Colgate is a top liberal arts university of approximately 3200 students situated in a picturesque village in central New York. Applicants with dual-career considerations can find postings of other employment opportunities at Colgate and at other institutions of higher education in upstate New York at this website.

It is the policy of Colgate University not to discriminate against any employee or applicant for employment on the basis of their race, color, creed, religion, age, sex, pregnancy, national origin, marital status, disability, Protected Veteran status, sexual orientation, gender identity or expression, being or having been victims of domestic violence or stalking, familial status, or any other categories covered by law. Colgate University is an Equal Opportunity/Affirmative Action employer. Candidates from historically underrepresented groups, women, persons with disabilities, and Protected Veterans are encouraged to apply.

Guidance for Applicants to Faculty Positions

When we read your application, we are looking for evidence that you will be successful as a teacher and researcher at Colgate University. Here’s some guidance on what makes strong teaching, research, and diversity statements.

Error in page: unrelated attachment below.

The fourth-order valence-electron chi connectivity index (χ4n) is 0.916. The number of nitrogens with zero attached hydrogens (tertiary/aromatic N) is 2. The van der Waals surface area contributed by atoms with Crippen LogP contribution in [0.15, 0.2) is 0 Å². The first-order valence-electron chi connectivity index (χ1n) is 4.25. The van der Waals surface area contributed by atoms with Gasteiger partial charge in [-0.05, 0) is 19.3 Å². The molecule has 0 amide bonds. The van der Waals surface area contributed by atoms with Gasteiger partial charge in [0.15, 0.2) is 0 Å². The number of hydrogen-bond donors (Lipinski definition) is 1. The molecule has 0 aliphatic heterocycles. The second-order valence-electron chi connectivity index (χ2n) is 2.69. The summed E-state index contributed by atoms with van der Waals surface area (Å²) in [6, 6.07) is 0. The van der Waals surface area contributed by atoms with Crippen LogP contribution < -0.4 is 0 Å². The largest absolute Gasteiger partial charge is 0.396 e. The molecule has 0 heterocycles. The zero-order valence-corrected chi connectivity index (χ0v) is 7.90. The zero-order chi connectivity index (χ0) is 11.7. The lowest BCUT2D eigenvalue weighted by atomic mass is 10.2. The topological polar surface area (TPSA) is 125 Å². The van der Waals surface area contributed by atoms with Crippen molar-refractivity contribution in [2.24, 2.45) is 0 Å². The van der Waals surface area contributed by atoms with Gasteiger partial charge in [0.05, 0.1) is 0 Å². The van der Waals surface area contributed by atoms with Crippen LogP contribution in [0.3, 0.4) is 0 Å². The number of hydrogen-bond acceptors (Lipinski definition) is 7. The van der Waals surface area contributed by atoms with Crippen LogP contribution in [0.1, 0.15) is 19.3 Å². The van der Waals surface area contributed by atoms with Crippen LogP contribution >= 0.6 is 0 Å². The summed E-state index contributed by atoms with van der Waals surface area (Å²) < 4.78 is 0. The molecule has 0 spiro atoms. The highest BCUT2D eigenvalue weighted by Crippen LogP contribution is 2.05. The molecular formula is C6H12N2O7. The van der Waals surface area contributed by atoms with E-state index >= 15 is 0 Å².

Teaching Statement

We’re looking for evidence that you’ve thought deeply about teaching and are committed to being a successful teacher and mentor at a four-year college. There are many forms that this evidence can take. Typically your statement will be 1 – 3 pages. Some things that could be included are:

  • Describe any teaching experience you’ve had. What did you do that you were proud of? What did you learn from the experience, and what would you do differently in the future? How would that teaching be similar to or different from your teaching at Colgate?
  • What have you learned about teaching, outside of direct experience as a teacher? What effective instructional practices did you observe when you were a student? What have you learned by reading the science education literature? What are you particularly interested in trying at Colgate?